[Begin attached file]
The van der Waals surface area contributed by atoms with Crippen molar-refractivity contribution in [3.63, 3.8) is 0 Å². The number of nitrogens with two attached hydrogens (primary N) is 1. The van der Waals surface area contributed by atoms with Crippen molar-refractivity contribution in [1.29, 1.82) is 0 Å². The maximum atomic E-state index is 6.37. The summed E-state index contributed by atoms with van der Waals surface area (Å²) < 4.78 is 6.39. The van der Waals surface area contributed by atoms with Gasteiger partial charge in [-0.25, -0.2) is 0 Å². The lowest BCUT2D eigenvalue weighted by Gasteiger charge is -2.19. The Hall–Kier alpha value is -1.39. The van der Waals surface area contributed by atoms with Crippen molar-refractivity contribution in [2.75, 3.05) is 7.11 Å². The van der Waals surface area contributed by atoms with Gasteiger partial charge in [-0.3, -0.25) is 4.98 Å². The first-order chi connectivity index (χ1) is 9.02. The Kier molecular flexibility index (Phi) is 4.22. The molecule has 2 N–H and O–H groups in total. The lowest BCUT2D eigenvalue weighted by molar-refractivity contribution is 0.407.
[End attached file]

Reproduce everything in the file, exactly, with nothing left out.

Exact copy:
The van der Waals surface area contributed by atoms with Crippen molar-refractivity contribution in [3.63, 3.8) is 0 Å². The number of nitrogens with two attached hydrogens (primary N) is 1. The van der Waals surface area contributed by atoms with Crippen molar-refractivity contribution in [1.29, 1.82) is 0 Å². The maximum atomic E-state index is 6.37. The summed E-state index contributed by atoms with van der Waals surface area (Å²) < 4.78 is 6.39. The van der Waals surface area contributed by atoms with Gasteiger partial charge in [-0.25, -0.2) is 0 Å². The lowest BCUT2D eigenvalue weighted by Gasteiger charge is -2.19. The Hall–Kier alpha value is -1.39. The van der Waals surface area contributed by atoms with Crippen molar-refractivity contribution in [2.75, 3.05) is 7.11 Å². The van der Waals surface area contributed by atoms with Gasteiger partial charge in [-0.3, -0.25) is 4.98 Å². The first-order chi connectivity index (χ1) is 9.02. The Kier molecular flexibility index (Phi) is 4.22. The molecule has 2 N–H and O–H groups in total. The lowest BCUT2D eigenvalue weighted by molar-refractivity contribution is 0.407.